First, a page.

Horn Book Review / by hadley hooper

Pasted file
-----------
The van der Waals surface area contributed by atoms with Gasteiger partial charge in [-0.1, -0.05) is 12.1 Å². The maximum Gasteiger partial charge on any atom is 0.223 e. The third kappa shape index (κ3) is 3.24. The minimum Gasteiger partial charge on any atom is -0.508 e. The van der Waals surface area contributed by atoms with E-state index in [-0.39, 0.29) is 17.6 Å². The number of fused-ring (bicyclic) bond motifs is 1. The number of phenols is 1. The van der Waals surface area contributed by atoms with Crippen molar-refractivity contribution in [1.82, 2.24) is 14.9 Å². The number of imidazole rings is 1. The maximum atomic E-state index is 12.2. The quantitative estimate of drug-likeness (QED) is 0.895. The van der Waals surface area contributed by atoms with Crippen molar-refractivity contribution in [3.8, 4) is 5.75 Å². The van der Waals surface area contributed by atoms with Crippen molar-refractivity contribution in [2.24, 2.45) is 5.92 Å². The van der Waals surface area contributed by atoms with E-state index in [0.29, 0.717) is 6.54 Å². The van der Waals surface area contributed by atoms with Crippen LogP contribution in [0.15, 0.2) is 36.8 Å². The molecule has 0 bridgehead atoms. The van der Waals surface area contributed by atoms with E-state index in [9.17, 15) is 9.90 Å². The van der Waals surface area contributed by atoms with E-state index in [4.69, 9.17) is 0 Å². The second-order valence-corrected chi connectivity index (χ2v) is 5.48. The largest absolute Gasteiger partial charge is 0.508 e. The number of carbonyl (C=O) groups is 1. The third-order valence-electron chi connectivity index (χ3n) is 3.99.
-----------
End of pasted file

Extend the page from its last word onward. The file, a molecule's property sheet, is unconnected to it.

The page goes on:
“If you were a boy named Henri Matisse who lived / in a dreary town…” Thus begins this speculative exploration of the painter’s early encounters with color, worded as a book-length query. It’s his mother who brightens Henri’s gray surroundings (“Painted plates to hang on the walls…she let you mix the colors”), brings him fruits and flowers to arrange, and swathes a room in red rugs. Most inspiring are the changeable colors of pigeons (given to Henri by his father). The brief text culminates with a second question: “Would it be a surprise that you became / A fine painter who painted / Light / and / Movement / And the iridescence of birds?” While MacLachlan addresses these mind-opening thoughts to the reader, Hooper visualizes what might have influenced the artist-to-be. Using relief prints and digital techniques with a decisive and economical rough-edged black line and colors that echo Matisse’s evolving palette, Hooper sets the happily involved small boy amongst images that become bolder and brighter as the book progresses while fluidly incorporating the painter’s own imagery. It’s a spacious and beautiful book, as much a lesson for adults on visual enrichment and nurturing a creative spirit as an introductory biography for children. Back matter comprises notes by both author and illustrator and a list of four biographies for children. Joanna Rudge Long for Horn Book Review